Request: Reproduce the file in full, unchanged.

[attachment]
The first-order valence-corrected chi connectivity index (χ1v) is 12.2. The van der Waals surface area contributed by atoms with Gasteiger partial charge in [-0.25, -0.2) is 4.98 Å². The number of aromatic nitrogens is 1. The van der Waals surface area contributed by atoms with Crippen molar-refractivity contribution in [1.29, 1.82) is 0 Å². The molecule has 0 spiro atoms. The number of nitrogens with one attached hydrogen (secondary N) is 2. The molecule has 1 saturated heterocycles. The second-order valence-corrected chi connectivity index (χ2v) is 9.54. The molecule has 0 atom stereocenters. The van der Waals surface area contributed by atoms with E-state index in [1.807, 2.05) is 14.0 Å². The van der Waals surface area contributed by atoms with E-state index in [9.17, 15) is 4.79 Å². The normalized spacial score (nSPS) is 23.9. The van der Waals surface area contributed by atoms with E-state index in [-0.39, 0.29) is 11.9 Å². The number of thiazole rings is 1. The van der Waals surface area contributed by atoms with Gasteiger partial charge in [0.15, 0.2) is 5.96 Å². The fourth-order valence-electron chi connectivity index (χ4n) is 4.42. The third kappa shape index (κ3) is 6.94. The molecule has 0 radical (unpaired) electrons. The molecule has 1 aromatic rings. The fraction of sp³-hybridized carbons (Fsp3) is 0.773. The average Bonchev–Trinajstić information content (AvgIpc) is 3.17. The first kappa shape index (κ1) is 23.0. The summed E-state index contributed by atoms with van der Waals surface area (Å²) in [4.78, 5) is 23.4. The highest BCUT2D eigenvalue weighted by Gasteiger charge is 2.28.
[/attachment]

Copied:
The first-order valence-corrected chi connectivity index (χ1v) is 12.2. The van der Waals surface area contributed by atoms with Gasteiger partial charge in [-0.25, -0.2) is 4.98 Å². The number of aromatic nitrogens is 1. The van der Waals surface area contributed by atoms with Crippen molar-refractivity contribution in [1.29, 1.82) is 0 Å². The molecule has 0 spiro atoms. The number of nitrogens with one attached hydrogen (secondary N) is 2. The molecule has 1 saturated heterocycles. The second-order valence-corrected chi connectivity index (χ2v) is 9.54. The molecule has 0 atom stereocenters. The van der Waals surface area contributed by atoms with E-state index in [1.807, 2.05) is 14.0 Å². The van der Waals surface area contributed by atoms with E-state index in [9.17, 15) is 4.79 Å². The normalized spacial score (nSPS) is 23.9. The van der Waals surface area contributed by atoms with E-state index in [-0.39, 0.29) is 11.9 Å². The number of thiazole rings is 1. The van der Waals surface area contributed by atoms with Gasteiger partial charge in [0.15, 0.2) is 5.96 Å². The fourth-order valence-electron chi connectivity index (χ4n) is 4.42. The third kappa shape index (κ3) is 6.94. The molecule has 0 radical (unpaired) electrons. The molecule has 1 aromatic rings. The fraction of sp³-hybridized carbons (Fsp3) is 0.773. The average Bonchev–Trinajstić information content (AvgIpc) is 3.17. The first kappa shape index (κ1) is 23.0. The summed E-state index contributed by atoms with van der Waals surface area (Å²) in [4.78, 5) is 23.4. The highest BCUT2D eigenvalue weighted by Gasteiger charge is 2.28.